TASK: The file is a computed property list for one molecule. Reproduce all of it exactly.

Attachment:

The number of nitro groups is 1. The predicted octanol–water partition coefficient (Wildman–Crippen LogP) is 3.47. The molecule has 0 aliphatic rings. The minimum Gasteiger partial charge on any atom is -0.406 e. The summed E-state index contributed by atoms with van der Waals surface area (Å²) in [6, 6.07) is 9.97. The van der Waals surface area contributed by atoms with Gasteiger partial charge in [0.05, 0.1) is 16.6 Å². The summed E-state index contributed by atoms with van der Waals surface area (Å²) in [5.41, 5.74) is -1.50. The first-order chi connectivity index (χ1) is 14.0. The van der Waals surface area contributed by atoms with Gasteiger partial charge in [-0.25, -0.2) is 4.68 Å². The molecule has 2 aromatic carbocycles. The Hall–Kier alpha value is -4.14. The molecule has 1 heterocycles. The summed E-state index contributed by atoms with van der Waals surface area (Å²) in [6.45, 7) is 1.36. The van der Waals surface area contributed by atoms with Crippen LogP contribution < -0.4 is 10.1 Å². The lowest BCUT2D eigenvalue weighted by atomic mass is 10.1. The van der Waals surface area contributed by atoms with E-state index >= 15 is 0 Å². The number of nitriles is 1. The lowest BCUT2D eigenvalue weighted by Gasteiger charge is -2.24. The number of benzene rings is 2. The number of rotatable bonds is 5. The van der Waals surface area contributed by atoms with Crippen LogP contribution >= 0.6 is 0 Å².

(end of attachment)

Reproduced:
The number of nitro groups is 1. The predicted octanol–water partition coefficient (Wildman–Crippen LogP) is 3.47. The molecule has 0 aliphatic rings. The minimum Gasteiger partial charge on any atom is -0.406 e. The summed E-state index contributed by atoms with van der Waals surface area (Å²) in [6, 6.07) is 9.97. The van der Waals surface area contributed by atoms with Gasteiger partial charge in [0.05, 0.1) is 16.6 Å². The summed E-state index contributed by atoms with van der Waals surface area (Å²) in [5.41, 5.74) is -1.50. The first-order chi connectivity index (χ1) is 14.0. The van der Waals surface area contributed by atoms with Gasteiger partial charge in [-0.25, -0.2) is 4.68 Å². The molecule has 2 aromatic carbocycles. The Hall–Kier alpha value is -4.14. The molecule has 1 heterocycles. The summed E-state index contributed by atoms with van der Waals surface area (Å²) in [6.45, 7) is 1.36. The van der Waals surface area contributed by atoms with Crippen LogP contribution < -0.4 is 10.1 Å². The lowest BCUT2D eigenvalue weighted by atomic mass is 10.1. The van der Waals surface area contributed by atoms with E-state index >= 15 is 0 Å². The number of nitriles is 1. The lowest BCUT2D eigenvalue weighted by Gasteiger charge is -2.24. The number of benzene rings is 2. The number of rotatable bonds is 5. The van der Waals surface area contributed by atoms with Crippen LogP contribution >= 0.6 is 0 Å².